Israel’s Rejection of Christ
1 I tell the truth in Christ, I am not lying, my conscience also bearing me witness in the Holy Spirit, 2 that I have great sorrow and continual grief in my heart. 3 For I could wish that I myself were accursed from Christ for my brethren, my countrymen according to the flesh, 4 who are Israelites, to whom pertain the adoption, the glory, the covenants, the giving of the law, the service of God, and the promises; 5 of whom are the fathers and from whom, according to the flesh, Christ came, who is over all, the eternally blessed God. Amen.
Israel’s Rejection and God’s Purpose
6 But it is not that the word of God has taken no effect. For they are not all Israel who are of Israel, 7 nor are they all children because they are the seed of Abraham; but, “In Isaac your seed shall be called.” 8 That is, those who are the children of the flesh, these are not the children of God; but the children of the promise are counted as the seed. 9 For this is the word of promise: “At this time I will come and Sarah shall have a son.”
10 And not only this, but when Rebecca also had conceived by one man, even by our father Isaac 11 (for the children not yet being born, nor having done any good or evil, that the purpose of God according to election might stand, not of works but of Him who calls), 12 it was said to her, “The older shall serve the younger.” 13 As it is written, “Jacob I have loved, but Esau I have hated.”
Paul’s heart is broken for his fellow Jews. He knows that they are locked into their religious system and as long as they are unwilling to accept Jesus Christ as the Messiah promised by God to them for the last four thousand years, they will end up in Hell. God hasn’t changed His promise to them, but He’s fulfilled His promise to send them the Messiah and they have rejected Him. They have loved the religion more than the God of the religion and placed their acts of worship above the God who first saved them from Egypt and now is saving them from their sins. Paul sees this as he was once part of the Grand Sanhedrin which is comprised of 71 members and is the set of ruling judges over the whole nation of Jews. He was the watchdog of the high priests and was even charged with capturing Christians and leading them to Jerusalem where they would be tortured and most likely killed for repenting of their sins and trusting in the work of the promised Messiah instead of their own (Acts 7:54-60; 8:1-3). Remember, it was on one of these such trips that Jesus saved him (Acts 9:1-30). He was a Jew of the Jews – of the tribe of Benjamin and trained under the famous teacher of the time, Gamaliel (Romans 11:1, Acts 22:1-5). He knows their culture, he knows their views, and he knows the religion more than even some of their priests. Knowing all this, he knows how hard it is going to be for many of them to break from their traditions. Fathers will turn on their wives, children will turn on their parents, and people who have turned to Christianity would often be shunned in the marketplace – unable to buy food or supplies. Paul says here that if it were possible, he would have given up even his salvation to save those who are unable to understand or break with their traditions.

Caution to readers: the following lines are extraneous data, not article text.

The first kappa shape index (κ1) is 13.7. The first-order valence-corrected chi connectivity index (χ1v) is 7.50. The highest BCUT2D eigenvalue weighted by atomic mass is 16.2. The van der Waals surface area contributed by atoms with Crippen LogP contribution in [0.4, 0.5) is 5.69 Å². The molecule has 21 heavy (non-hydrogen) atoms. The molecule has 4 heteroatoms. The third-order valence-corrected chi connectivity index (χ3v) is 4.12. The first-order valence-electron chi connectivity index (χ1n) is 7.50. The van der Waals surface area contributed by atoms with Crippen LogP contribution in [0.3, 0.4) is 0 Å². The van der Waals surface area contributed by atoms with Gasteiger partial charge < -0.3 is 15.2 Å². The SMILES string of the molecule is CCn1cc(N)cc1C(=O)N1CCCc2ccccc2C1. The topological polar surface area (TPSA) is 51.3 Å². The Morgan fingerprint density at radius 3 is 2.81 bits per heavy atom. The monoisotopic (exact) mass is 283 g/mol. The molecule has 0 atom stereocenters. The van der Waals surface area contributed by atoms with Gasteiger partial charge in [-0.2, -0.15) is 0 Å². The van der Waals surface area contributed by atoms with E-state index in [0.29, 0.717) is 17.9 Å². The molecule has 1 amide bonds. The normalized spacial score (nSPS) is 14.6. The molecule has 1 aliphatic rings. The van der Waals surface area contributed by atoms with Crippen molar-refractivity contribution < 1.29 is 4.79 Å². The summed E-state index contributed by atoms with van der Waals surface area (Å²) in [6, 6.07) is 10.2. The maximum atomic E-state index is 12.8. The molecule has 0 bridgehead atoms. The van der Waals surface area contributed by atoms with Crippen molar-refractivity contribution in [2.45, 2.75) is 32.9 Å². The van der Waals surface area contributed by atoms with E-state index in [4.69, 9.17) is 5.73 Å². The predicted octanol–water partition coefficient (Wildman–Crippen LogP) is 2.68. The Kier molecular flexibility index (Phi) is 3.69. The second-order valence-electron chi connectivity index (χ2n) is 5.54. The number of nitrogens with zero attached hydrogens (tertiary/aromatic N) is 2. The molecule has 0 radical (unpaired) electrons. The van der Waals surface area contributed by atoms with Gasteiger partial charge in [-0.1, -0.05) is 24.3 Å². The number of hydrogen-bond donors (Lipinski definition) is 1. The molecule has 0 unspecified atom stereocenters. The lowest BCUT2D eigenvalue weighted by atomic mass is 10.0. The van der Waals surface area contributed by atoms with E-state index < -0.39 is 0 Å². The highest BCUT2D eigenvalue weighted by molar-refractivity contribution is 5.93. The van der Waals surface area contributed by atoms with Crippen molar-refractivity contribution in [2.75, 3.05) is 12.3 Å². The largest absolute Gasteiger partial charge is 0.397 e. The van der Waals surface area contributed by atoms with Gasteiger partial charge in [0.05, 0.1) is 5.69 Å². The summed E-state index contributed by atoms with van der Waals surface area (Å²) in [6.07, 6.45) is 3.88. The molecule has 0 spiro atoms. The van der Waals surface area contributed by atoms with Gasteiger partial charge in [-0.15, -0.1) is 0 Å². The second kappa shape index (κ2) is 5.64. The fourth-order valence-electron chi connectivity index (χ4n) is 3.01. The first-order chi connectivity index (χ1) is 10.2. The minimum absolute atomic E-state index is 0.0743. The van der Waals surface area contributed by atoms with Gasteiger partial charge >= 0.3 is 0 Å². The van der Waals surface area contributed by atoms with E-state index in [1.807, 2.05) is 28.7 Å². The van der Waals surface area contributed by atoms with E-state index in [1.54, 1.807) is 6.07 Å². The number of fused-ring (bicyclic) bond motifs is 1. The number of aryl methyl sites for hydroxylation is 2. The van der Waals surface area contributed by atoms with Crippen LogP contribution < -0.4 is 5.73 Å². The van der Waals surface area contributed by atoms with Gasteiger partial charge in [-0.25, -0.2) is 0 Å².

This is where the whole thing takes a turn. See, the Israelites at the time believed that they were saved by their genealogy and not their faithfulness in God. Paul makes his case by showing that God’s promise has carried through in Abraham’s spiritual seed and not the physical seed of the first born male. For the Jews who would have read this, the news would have been earth shattering. Tomorrow we’ll go into this in more detail.